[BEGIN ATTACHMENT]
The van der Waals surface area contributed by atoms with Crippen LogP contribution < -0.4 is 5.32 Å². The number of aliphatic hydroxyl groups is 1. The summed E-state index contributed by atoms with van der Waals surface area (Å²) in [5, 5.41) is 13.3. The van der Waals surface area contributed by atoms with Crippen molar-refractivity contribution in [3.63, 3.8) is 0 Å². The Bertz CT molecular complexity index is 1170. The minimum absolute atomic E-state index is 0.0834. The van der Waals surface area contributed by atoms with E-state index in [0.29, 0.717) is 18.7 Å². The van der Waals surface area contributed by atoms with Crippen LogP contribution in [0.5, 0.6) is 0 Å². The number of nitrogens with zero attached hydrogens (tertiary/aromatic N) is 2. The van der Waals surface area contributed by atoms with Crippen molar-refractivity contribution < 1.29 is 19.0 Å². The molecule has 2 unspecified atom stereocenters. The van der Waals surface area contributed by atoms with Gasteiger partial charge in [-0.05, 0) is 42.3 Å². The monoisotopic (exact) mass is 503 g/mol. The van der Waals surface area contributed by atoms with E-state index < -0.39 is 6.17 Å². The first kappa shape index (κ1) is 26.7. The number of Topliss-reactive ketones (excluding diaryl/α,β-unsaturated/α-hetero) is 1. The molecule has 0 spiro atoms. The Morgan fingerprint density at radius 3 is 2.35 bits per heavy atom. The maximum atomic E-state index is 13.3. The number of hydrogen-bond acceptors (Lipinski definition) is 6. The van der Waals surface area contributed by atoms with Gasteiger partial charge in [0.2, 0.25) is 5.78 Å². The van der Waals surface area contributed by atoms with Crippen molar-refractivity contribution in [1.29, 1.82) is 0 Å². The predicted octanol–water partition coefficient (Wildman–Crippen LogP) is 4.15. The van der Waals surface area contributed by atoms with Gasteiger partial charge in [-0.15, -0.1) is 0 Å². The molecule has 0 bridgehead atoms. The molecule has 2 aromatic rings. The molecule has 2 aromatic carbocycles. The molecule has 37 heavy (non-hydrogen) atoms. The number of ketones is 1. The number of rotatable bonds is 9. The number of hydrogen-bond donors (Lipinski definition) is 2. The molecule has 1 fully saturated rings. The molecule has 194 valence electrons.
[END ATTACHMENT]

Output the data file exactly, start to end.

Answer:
The van der Waals surface area contributed by atoms with Crippen LogP contribution < -0.4 is 5.32 Å². The number of aliphatic hydroxyl groups is 1. The summed E-state index contributed by atoms with van der Waals surface area (Å²) in [5, 5.41) is 13.3. The van der Waals surface area contributed by atoms with Crippen molar-refractivity contribution in [3.63, 3.8) is 0 Å². The Bertz CT molecular complexity index is 1170. The minimum absolute atomic E-state index is 0.0834. The van der Waals surface area contributed by atoms with E-state index in [0.29, 0.717) is 18.7 Å². The van der Waals surface area contributed by atoms with Crippen LogP contribution in [0.5, 0.6) is 0 Å². The number of nitrogens with zero attached hydrogens (tertiary/aromatic N) is 2. The van der Waals surface area contributed by atoms with Crippen molar-refractivity contribution < 1.29 is 19.0 Å². The molecule has 2 unspecified atom stereocenters. The van der Waals surface area contributed by atoms with Gasteiger partial charge in [-0.05, 0) is 42.3 Å². The monoisotopic (exact) mass is 503 g/mol. The van der Waals surface area contributed by atoms with E-state index < -0.39 is 6.17 Å². The first kappa shape index (κ1) is 26.7. The number of Topliss-reactive ketones (excluding diaryl/α,β-unsaturated/α-hetero) is 1. The molecule has 0 spiro atoms. The Morgan fingerprint density at radius 3 is 2.35 bits per heavy atom. The maximum atomic E-state index is 13.3. The number of hydrogen-bond acceptors (Lipinski definition) is 6. The van der Waals surface area contributed by atoms with Gasteiger partial charge in [0.2, 0.25) is 5.78 Å². The van der Waals surface area contributed by atoms with Crippen molar-refractivity contribution in [1.29, 1.82) is 0 Å². The predicted octanol–water partition coefficient (Wildman–Crippen LogP) is 4.15. The van der Waals surface area contributed by atoms with Gasteiger partial charge in [-0.15, -0.1) is 0 Å². The molecule has 0 bridgehead atoms. The molecule has 2 aromatic rings. The molecule has 2 aromatic carbocycles. The molecule has 37 heavy (non-hydrogen) atoms. The number of ketones is 1. The number of rotatable bonds is 9. The number of hydrogen-bond donors (Lipinski definition) is 2. The molecule has 1 fully saturated rings. The molecule has 194 valence electrons.